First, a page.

The Family Planning 2020 initiative is a global effort to ensure an additional 120 million women have access to contraceptives and progress in African countries has been satisfactory. The countries involved (Nigeria, Ghana, Burkina Faso, DR Congo, Uganda and Ethiopia) are making fair progress, with Ghana having the highest annual percentage point increase.17 If progress in meeting this unmet need is sustained into the next few decades, the proportion of deaths averted by contraception will not only be maintained, but increase further.

The way forward

PPH leading to maternal death is still common and the leading cause of maternal death (about 60,000 out of 201,000 maternal deaths in 2015).7 To reduce PPH and the resulting maternal deaths, health facilities and skilled personnel must be available close to communities so labour and its complications can be appropriately managed. This includes basic and comprehensive EmONC facilities to ensure women with PPH can receive the care they require as quickly as possible. Access to comprehensive EmONC facilities (for surgery and blood transfusion) within reasonable distances is vital to address PPH and other obstetric emergencies.

EmONC assessments show significant gaps in both basic and comprehensive facilities in many countries.18,19 The strategies that brought the 44% reduction in regional MMR during 1990 and 2015 must be sustained and expanded within the Sustainable Development Goals framework. However, this requires major investments in the health sector by both public and private sources and the efficient use of such resources.

Maintaining the appropriate storage temperature for oxytocics is challenging and an efficient cold supply chain is needed with constant monitoring. The leading cause of PPH, uterine atony, can be controlled through the use of oxytocics, however, poorly stored oxytocics are ineffective in achieving uterine tonus.20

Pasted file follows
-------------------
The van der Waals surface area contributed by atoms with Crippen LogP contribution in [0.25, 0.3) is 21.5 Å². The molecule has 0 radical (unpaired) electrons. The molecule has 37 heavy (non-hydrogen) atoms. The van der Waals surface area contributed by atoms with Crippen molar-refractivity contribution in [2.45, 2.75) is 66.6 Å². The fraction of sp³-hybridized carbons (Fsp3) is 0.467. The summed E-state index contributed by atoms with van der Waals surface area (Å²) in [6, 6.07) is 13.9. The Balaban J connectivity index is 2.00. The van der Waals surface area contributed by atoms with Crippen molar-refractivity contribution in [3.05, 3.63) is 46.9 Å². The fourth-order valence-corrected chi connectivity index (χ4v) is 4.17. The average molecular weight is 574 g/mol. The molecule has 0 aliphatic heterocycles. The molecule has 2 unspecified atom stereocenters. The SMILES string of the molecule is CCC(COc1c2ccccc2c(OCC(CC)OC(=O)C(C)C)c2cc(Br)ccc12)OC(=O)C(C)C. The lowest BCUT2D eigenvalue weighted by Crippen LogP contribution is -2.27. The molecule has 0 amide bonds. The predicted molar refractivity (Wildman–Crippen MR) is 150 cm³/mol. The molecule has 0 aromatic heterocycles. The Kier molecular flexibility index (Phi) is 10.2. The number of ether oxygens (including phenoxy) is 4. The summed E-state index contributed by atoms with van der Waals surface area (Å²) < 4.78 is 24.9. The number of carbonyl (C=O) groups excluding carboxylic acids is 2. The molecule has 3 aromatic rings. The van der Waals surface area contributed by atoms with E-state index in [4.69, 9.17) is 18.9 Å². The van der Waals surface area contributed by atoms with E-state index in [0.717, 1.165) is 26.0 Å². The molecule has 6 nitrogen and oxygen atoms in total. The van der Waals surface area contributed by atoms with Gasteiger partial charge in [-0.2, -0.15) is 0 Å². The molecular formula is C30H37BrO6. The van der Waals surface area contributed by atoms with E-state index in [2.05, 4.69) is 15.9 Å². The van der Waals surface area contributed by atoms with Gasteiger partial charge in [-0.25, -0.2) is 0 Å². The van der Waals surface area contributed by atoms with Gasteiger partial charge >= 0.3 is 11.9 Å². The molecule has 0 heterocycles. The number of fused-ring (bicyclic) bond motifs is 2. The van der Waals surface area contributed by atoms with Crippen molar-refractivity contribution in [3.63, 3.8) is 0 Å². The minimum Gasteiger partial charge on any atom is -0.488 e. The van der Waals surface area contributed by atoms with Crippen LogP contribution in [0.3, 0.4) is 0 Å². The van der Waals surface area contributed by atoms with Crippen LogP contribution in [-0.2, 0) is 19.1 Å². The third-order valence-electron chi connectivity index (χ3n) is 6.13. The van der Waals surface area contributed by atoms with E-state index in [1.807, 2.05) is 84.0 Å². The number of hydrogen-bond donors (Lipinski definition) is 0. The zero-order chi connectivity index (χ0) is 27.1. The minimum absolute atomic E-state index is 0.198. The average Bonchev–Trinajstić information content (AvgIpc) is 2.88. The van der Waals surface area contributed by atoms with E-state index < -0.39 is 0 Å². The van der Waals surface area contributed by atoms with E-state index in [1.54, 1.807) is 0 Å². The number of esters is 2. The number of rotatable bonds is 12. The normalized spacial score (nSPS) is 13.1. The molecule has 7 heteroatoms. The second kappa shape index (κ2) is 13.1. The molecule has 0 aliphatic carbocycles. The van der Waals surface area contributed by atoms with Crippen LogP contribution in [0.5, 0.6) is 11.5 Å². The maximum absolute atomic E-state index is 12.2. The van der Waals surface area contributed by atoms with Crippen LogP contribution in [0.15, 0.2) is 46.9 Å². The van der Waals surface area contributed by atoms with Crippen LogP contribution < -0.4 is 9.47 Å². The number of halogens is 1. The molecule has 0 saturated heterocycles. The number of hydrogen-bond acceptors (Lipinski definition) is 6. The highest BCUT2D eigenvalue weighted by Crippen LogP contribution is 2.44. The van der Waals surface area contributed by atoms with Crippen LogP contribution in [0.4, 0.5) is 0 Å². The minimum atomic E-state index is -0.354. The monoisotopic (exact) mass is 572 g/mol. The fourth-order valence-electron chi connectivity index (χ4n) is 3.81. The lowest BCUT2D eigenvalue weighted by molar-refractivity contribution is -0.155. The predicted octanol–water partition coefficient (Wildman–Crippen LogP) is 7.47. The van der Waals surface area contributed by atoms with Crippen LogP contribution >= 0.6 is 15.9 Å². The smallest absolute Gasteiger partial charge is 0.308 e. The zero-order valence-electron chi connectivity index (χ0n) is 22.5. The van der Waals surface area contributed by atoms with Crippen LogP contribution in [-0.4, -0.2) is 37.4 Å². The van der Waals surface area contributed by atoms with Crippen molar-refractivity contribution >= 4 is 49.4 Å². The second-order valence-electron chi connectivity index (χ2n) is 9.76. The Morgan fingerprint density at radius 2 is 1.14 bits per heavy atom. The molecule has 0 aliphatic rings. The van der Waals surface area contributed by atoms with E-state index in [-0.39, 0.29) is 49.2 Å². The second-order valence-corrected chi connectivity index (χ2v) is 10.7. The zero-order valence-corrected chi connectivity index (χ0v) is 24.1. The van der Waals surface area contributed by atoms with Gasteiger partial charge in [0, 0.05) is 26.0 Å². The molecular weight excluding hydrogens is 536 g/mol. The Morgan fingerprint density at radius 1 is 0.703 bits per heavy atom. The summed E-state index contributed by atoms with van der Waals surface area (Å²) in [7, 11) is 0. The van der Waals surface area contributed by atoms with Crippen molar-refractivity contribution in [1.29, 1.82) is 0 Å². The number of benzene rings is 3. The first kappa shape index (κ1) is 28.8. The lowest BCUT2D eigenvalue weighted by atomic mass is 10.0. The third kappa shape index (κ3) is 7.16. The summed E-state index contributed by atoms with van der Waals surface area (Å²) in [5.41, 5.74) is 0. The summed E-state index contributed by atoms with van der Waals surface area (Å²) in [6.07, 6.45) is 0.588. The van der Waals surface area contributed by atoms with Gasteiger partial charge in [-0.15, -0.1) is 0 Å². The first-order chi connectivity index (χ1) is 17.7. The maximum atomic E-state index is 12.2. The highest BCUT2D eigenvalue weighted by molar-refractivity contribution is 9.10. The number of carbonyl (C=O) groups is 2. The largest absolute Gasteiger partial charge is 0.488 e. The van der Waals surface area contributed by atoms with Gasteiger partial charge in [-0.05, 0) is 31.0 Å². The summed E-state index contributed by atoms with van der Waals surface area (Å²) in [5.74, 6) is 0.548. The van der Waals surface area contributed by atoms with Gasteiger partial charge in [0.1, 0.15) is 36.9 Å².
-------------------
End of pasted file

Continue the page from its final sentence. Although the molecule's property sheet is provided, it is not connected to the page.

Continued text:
Increasing the number of trainee midwives should be a priority to provide adequate distribution across countries and ensure midwives of retirement age are replaced.

The strategic placement of safe blood services is important in reducing MMR from PPH. Rwanda and Ghana use drones to circumvent the challenge of transporting blood and other products to hard-to-reach rural communities. This technology must be expanded, and sustainability frameworks established to ensure long-term success. However, the use of drones should augment the existing health infrastructure (EmONC facilities) and not be seen as a replacement.

Increasing the number of trainee midwives should be a priority to provide adequate distribution across countries and ensure midwives of retirement age are replaced. Curricular reviews are needed to enhance the skill set and practical experience gained during training. The training of obstetricians and the deployment of obstetricians, midwives and anaesthetists to under-served areas is more challenging. However, these challenges are surmountable by developing policies to attract these personnel to these areas, such as mandatory intern rotations to such communities and inducements.


Over the last 150 years, Africa has transitioned from home deliveries with high MMR to increasing institutional deliveries with availability of surgical and transfusion services. The expansion in access to maternity services must be continued to further reduce maternity mortality and the occurrence of PPH. Initiatives to increase access to contraceptives need to expand and accelerate to reduce maternal mortality further.

References are available.